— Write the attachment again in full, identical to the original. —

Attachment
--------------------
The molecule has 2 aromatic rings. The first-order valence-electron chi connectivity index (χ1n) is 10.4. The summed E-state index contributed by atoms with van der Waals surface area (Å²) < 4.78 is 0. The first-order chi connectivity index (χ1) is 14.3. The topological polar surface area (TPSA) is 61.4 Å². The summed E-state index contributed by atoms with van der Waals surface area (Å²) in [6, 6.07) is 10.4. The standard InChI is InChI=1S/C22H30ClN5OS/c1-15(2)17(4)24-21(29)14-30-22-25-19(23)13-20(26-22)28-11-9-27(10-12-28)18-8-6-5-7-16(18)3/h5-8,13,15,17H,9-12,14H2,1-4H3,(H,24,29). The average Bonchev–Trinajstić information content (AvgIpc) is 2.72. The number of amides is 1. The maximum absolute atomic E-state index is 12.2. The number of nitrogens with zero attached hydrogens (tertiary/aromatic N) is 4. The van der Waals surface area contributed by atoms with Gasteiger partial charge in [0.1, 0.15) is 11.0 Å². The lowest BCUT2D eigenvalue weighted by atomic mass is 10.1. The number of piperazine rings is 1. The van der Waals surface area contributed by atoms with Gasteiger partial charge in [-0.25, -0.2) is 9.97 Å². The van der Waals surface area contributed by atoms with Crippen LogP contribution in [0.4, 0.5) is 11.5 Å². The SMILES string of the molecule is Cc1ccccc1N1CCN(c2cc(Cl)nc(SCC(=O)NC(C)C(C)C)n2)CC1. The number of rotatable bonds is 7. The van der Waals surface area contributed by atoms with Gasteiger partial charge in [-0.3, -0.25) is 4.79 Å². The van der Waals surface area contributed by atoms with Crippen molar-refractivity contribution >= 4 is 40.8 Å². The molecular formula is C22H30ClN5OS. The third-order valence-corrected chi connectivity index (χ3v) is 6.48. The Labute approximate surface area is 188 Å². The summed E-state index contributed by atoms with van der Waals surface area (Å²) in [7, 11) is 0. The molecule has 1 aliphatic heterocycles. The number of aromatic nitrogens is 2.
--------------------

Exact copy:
The molecule has 2 aromatic rings. The first-order valence-electron chi connectivity index (χ1n) is 10.4. The summed E-state index contributed by atoms with van der Waals surface area (Å²) < 4.78 is 0. The first-order chi connectivity index (χ1) is 14.3. The topological polar surface area (TPSA) is 61.4 Å². The summed E-state index contributed by atoms with van der Waals surface area (Å²) in [6, 6.07) is 10.4. The standard InChI is InChI=1S/C22H30ClN5OS/c1-15(2)17(4)24-21(29)14-30-22-25-19(23)13-20(26-22)28-11-9-27(10-12-28)18-8-6-5-7-16(18)3/h5-8,13,15,17H,9-12,14H2,1-4H3,(H,24,29). The average Bonchev–Trinajstić information content (AvgIpc) is 2.72. The number of amides is 1. The maximum absolute atomic E-state index is 12.2. The number of nitrogens with zero attached hydrogens (tertiary/aromatic N) is 4. The van der Waals surface area contributed by atoms with Gasteiger partial charge in [0.1, 0.15) is 11.0 Å². The lowest BCUT2D eigenvalue weighted by atomic mass is 10.1. The number of piperazine rings is 1. The van der Waals surface area contributed by atoms with Gasteiger partial charge in [-0.25, -0.2) is 9.97 Å². The van der Waals surface area contributed by atoms with Crippen LogP contribution in [0.4, 0.5) is 11.5 Å². The SMILES string of the molecule is Cc1ccccc1N1CCN(c2cc(Cl)nc(SCC(=O)NC(C)C(C)C)n2)CC1. The number of rotatable bonds is 7. The van der Waals surface area contributed by atoms with Gasteiger partial charge in [-0.3, -0.25) is 4.79 Å². The van der Waals surface area contributed by atoms with Crippen molar-refractivity contribution >= 4 is 40.8 Å². The molecular formula is C22H30ClN5OS. The third-order valence-corrected chi connectivity index (χ3v) is 6.48. The Labute approximate surface area is 188 Å². The summed E-state index contributed by atoms with van der Waals surface area (Å²) in [7, 11) is 0. The molecule has 1 aliphatic heterocycles. The number of aromatic nitrogens is 2.